In general, with this latter type of product it has been necessary to provide a protective sheet over the pressure sensitive adhesive, which sheet was peeled away as a step immediately prior to the transfer of the indicia to another support. The protective sheet was necessary since otherwise the transfer material was impossible to handle as a commercial article -owing to its readiness to stick to anything placed in contact with it, i.e. sheets of such material could not be stacked for packing purposes. Moreover the necessity for removing the protective sheet immediately before using the transfer material led itself to two major difficulties. On the one hand the actual operation of removing the protective sheet not infrequently pulled away from the carrier sheet the pressure sensitive adhesive and part, or the whole, of the indicia and, on the other hand, even if the protective sheet was peeled off without damage to the other layers it left a material which because of its readiness to stick to anything on the lightest contact cou-ld not easily be manipulated to position it for accurate register of the indicia to the surface where it was required.

If it is provided that the pressure sensitive adhesive is present only in register with the elements of the indicia this difiiculty is overcome but in practice it is extremely 3,212,913 Patented Oct. 1,9, 1965 ice difficult to maintain exact register in successive printing operations and it usually arises that the indicia transfers with an edging of imperfectly registered adhesive. This edge is unsightly and, being tacky, tends to pick up dirt after transfer so that the transferred indicia may become spoilt in a very short time by the accretion of dirty marks round the elements of the indicia.

Absolute accuracy of register is difficult to achieve so that such methods have usually only been employed where the indicia are -of very simple form, e.g. straightforward geometrical designs.

Furthermore, dry transfer materials of the type just discussed have usually used a paper carrier support, sometimes a laminar product of a fair degree of complication, which has had a very limited transparency or translucency (if indeed it was not opaque) so that accurate positioning of the transfer material, when the transfer is being effected, is the more difficult. Moreover, such carrier sheets based on paper have often suffered from the disadvantage of dimensional variation with atmospheric conditions, and have often had a serious tendency to curl.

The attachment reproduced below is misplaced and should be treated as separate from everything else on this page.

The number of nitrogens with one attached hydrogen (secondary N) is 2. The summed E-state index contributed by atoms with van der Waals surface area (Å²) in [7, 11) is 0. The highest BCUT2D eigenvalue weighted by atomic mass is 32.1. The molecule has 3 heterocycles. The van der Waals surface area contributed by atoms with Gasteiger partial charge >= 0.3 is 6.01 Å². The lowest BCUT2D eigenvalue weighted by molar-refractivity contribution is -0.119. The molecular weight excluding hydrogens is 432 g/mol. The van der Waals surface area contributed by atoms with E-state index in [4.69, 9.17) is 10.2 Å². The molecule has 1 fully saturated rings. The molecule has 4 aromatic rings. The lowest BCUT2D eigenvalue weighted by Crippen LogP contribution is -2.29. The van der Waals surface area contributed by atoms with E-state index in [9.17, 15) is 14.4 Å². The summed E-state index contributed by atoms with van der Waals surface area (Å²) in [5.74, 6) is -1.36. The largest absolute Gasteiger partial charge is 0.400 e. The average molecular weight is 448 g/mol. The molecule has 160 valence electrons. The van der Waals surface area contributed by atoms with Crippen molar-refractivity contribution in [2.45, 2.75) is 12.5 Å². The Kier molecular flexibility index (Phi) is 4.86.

As a result of very considerable research and experiment it has been found possible to overcome the aforesaid difficulties and it is a primary object of the present invention to provide a form `of transfer material such is stable on storage, very simple indeed to use and which gives consistently good transfers.

According to the present invention there is provided a transfer material comprising a light transmitting extensible base sheet printed with indicia on one face and said indicia super-coated with an adhesive, the adhesive being of a character which will not adhere to another surface under light finger pressure but which will adhere to another surface when a substantial pressure is applied to the reverse side of the base sheet, whereby when the base sheet is subsequently lifted away the indicia remains, stuck by the adhesive, on said other surface.